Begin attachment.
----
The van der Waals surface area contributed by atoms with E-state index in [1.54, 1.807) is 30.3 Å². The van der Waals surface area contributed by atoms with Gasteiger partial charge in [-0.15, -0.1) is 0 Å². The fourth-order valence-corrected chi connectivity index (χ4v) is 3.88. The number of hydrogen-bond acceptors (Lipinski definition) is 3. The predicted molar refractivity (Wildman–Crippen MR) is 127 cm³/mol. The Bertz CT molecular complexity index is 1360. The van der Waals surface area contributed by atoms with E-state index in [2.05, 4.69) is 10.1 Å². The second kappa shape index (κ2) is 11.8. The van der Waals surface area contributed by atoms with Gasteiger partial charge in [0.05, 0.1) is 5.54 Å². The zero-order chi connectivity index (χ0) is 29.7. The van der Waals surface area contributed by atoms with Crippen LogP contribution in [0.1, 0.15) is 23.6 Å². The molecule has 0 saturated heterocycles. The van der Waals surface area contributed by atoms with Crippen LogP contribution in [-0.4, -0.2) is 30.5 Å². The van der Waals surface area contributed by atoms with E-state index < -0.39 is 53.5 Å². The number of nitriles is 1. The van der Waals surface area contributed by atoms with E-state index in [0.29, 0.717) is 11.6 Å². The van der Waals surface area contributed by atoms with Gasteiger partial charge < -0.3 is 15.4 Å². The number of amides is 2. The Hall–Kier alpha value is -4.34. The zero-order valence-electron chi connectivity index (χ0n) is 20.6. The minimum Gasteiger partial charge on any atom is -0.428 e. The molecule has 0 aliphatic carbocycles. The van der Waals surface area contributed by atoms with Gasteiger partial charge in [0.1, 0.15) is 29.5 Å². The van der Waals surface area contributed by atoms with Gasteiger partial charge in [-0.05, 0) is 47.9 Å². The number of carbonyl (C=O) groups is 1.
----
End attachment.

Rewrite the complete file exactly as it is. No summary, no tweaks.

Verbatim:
The van der Waals surface area contributed by atoms with E-state index in [1.54, 1.807) is 30.3 Å². The van der Waals surface area contributed by atoms with Gasteiger partial charge in [-0.15, -0.1) is 0 Å². The fourth-order valence-corrected chi connectivity index (χ4v) is 3.88. The number of hydrogen-bond acceptors (Lipinski definition) is 3. The predicted molar refractivity (Wildman–Crippen MR) is 127 cm³/mol. The Bertz CT molecular complexity index is 1360. The van der Waals surface area contributed by atoms with E-state index in [2.05, 4.69) is 10.1 Å². The second kappa shape index (κ2) is 11.8. The van der Waals surface area contributed by atoms with Gasteiger partial charge in [0.05, 0.1) is 5.54 Å². The zero-order chi connectivity index (χ0) is 29.7. The van der Waals surface area contributed by atoms with Crippen LogP contribution in [0.1, 0.15) is 23.6 Å². The molecule has 0 saturated heterocycles. The van der Waals surface area contributed by atoms with Crippen LogP contribution in [-0.4, -0.2) is 30.5 Å². The van der Waals surface area contributed by atoms with E-state index < -0.39 is 53.5 Å². The number of nitriles is 1. The van der Waals surface area contributed by atoms with E-state index in [0.29, 0.717) is 11.6 Å². The van der Waals surface area contributed by atoms with Gasteiger partial charge < -0.3 is 15.4 Å². The number of amides is 2. The Hall–Kier alpha value is -4.34. The zero-order valence-electron chi connectivity index (χ0n) is 20.6. The minimum Gasteiger partial charge on any atom is -0.428 e. The molecule has 0 aliphatic carbocycles. The van der Waals surface area contributed by atoms with Gasteiger partial charge in [0.1, 0.15) is 29.5 Å². The van der Waals surface area contributed by atoms with Gasteiger partial charge in [-0.05, 0) is 47.9 Å². The number of carbonyl (C=O) groups is 1.